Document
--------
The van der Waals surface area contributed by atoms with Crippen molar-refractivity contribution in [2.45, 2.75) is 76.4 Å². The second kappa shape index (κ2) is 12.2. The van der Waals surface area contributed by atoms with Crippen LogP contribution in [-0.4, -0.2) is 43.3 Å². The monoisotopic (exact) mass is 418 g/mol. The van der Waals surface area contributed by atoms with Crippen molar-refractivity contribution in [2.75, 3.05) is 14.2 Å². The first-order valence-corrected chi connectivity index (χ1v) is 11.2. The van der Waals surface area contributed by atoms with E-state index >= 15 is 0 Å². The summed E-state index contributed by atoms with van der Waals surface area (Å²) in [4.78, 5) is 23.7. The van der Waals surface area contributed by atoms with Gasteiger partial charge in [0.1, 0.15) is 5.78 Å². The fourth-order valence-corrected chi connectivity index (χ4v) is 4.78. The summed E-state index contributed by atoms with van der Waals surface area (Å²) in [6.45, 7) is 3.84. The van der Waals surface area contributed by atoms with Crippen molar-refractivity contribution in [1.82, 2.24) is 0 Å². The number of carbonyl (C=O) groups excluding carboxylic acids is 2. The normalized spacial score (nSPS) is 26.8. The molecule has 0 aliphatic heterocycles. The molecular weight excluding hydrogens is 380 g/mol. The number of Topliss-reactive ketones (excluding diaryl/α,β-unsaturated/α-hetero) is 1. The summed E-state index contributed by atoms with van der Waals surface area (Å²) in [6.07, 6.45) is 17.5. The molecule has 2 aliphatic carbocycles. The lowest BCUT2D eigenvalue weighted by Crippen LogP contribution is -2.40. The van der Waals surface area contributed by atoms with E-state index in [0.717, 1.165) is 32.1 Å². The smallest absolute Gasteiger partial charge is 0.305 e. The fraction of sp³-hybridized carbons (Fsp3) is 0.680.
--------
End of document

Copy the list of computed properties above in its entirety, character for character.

The van der Waals surface area contributed by atoms with Crippen molar-refractivity contribution in [2.45, 2.75) is 76.4 Å². The second kappa shape index (κ2) is 12.2. The van der Waals surface area contributed by atoms with Crippen LogP contribution in [-0.4, -0.2) is 43.3 Å². The monoisotopic (exact) mass is 418 g/mol. The van der Waals surface area contributed by atoms with Crippen molar-refractivity contribution in [2.75, 3.05) is 14.2 Å². The first-order valence-corrected chi connectivity index (χ1v) is 11.2. The van der Waals surface area contributed by atoms with E-state index >= 15 is 0 Å². The summed E-state index contributed by atoms with van der Waals surface area (Å²) in [4.78, 5) is 23.7. The van der Waals surface area contributed by atoms with Gasteiger partial charge in [0.1, 0.15) is 5.78 Å². The fourth-order valence-corrected chi connectivity index (χ4v) is 4.78. The summed E-state index contributed by atoms with van der Waals surface area (Å²) in [6.45, 7) is 3.84. The van der Waals surface area contributed by atoms with Crippen molar-refractivity contribution in [1.82, 2.24) is 0 Å². The number of carbonyl (C=O) groups excluding carboxylic acids is 2. The normalized spacial score (nSPS) is 26.8. The molecule has 0 aliphatic heterocycles. The molecular weight excluding hydrogens is 380 g/mol. The number of Topliss-reactive ketones (excluding diaryl/α,β-unsaturated/α-hetero) is 1. The summed E-state index contributed by atoms with van der Waals surface area (Å²) in [6.07, 6.45) is 17.5. The molecule has 2 aliphatic carbocycles. The lowest BCUT2D eigenvalue weighted by Crippen LogP contribution is -2.40. The van der Waals surface area contributed by atoms with E-state index in [0.717, 1.165) is 32.1 Å². The smallest absolute Gasteiger partial charge is 0.305 e. The fraction of sp³-hybridized carbons (Fsp3) is 0.680.